Marine Envenomation

Marine Envenomation is a topic covered in the 5-Minute Emergency Consult.

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Basics

Description

Marine envenomation refers to poisoning caused by sting or bite from a vertebrate or invertebrate marine species

Etiology

  • Sponges:
    • Contain sharp spicules with irritants that cause pruritic dermatitis
  • Coelenterates (Cnidaria jellyfish):
    • Contain stinging cells known as nematocysts on their tentacles
    • Fluid-filled cysts eject sharp, hollow thread-tube on contact
    • Thread-tube penetrates skin and envenomates the victim
    • Box jellyfish can kill within minutes
  • Starfish:
    • Sharp, rigid spines are coated with slimy venom
  • Sea urchins:
    • Hollow, sharp spines filled with various toxins
  • Sea cucumbers:
    • Hollow tentacles secrete holothurin, a liquid toxin
  • Cone shells:
    • Venom injected through dart-like, detachable tooth
    • Active peptides interfere with neuromuscular transmission
    • Presents with puncture wounds similar to wasp stings
  • Stingrays:
    • Most common cause of human marine envenomations
    • Tapered spines attached to tail inject venom into victim
  • Scorpion fish:
    • Lionfish usually mild; stonefish can be life threatening
    • Sharp spines along dorsum and pelvis of fish
    • Often stepped on inadvertently
    • Neurotoxic venom
  • Catfish:
    • Dorsal and pectoral spines contain venom glands
  • Sea snakes:
    • Hollow fangs with associated venom glands
    • Highly neurotoxic venom blocks neuromuscular transmission

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Basics

Description

Marine envenomation refers to poisoning caused by sting or bite from a vertebrate or invertebrate marine species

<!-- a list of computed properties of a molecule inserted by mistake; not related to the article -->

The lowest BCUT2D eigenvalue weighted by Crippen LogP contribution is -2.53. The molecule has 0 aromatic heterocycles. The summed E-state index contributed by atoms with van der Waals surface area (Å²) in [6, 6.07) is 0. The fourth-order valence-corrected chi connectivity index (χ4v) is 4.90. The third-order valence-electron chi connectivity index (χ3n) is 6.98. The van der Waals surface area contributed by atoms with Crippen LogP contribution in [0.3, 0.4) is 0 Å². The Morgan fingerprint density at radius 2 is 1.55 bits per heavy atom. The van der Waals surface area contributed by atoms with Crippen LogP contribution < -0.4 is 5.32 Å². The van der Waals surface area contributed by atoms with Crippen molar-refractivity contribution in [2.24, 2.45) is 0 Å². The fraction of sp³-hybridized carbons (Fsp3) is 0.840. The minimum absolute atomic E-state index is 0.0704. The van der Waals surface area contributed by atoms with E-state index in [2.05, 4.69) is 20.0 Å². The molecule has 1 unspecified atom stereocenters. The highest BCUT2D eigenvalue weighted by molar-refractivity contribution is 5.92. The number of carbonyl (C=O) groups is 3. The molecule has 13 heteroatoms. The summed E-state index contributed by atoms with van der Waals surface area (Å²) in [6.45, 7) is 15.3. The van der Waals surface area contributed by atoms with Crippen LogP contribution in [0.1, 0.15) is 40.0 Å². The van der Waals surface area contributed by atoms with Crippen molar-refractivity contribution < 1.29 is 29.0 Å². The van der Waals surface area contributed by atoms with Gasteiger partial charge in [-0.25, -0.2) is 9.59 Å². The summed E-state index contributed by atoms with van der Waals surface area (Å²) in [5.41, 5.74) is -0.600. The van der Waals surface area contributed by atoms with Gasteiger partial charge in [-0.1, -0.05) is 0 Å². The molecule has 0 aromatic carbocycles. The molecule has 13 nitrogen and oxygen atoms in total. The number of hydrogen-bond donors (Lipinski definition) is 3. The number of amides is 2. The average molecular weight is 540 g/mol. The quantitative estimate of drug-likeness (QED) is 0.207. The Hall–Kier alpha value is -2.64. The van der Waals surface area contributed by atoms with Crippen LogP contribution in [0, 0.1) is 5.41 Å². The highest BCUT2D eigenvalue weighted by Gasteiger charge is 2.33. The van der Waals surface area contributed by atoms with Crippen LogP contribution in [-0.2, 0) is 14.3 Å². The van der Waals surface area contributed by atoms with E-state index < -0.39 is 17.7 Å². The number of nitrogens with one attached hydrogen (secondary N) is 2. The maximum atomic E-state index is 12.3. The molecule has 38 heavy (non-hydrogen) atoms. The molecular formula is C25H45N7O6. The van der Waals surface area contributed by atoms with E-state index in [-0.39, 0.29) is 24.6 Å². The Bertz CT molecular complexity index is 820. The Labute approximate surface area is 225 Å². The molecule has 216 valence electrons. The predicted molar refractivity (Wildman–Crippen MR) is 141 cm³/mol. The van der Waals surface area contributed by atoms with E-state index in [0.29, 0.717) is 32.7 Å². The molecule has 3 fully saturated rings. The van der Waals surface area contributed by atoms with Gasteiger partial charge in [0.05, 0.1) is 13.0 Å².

Etiology

  • Sponges:
    • Contain sharp spicules with irritants that cause pruritic dermatitis
  • Coelenterates (Cnidaria jellyfish):
    • Contain stinging cells known as nematocysts on their tentacles
    • Fluid-filled cysts eject sharp, hollow thread-tube on contact
    • Thread-tube penetrates skin and envenomates the victim
    • Box jellyfish can kill within minutes
  • Starfish:
    • Sharp, rigid spines are coated with slimy venom
  • Sea urchins:
    • Hollow, sharp spines filled with various toxins
  • Sea cucumbers:
    • Hollow tentacles secrete holothurin, a liquid toxin
  • Cone shells:
    • Venom injected through dart-like, detachable tooth
    • Active peptides interfere with neuromuscular transmission
    • Presents with puncture wounds similar to wasp stings
  • Stingrays:
    • Most common cause of human marine envenomations
    • Tapered spines attached to tail inject venom into victim
  • Scorpion fish:
    • Lionfish usually mild; stonefish can be life threatening
    • Sharp spines along dorsum and pelvis of fish
    • Often stepped on inadvertently
    • Neurotoxic venom
  • Catfish:
    • Dorsal and pectoral spines contain venom glands
  • Sea snakes:
    • Hollow fangs with associated venom glands
    • Highly neurotoxic venom blocks neuromuscular transmission

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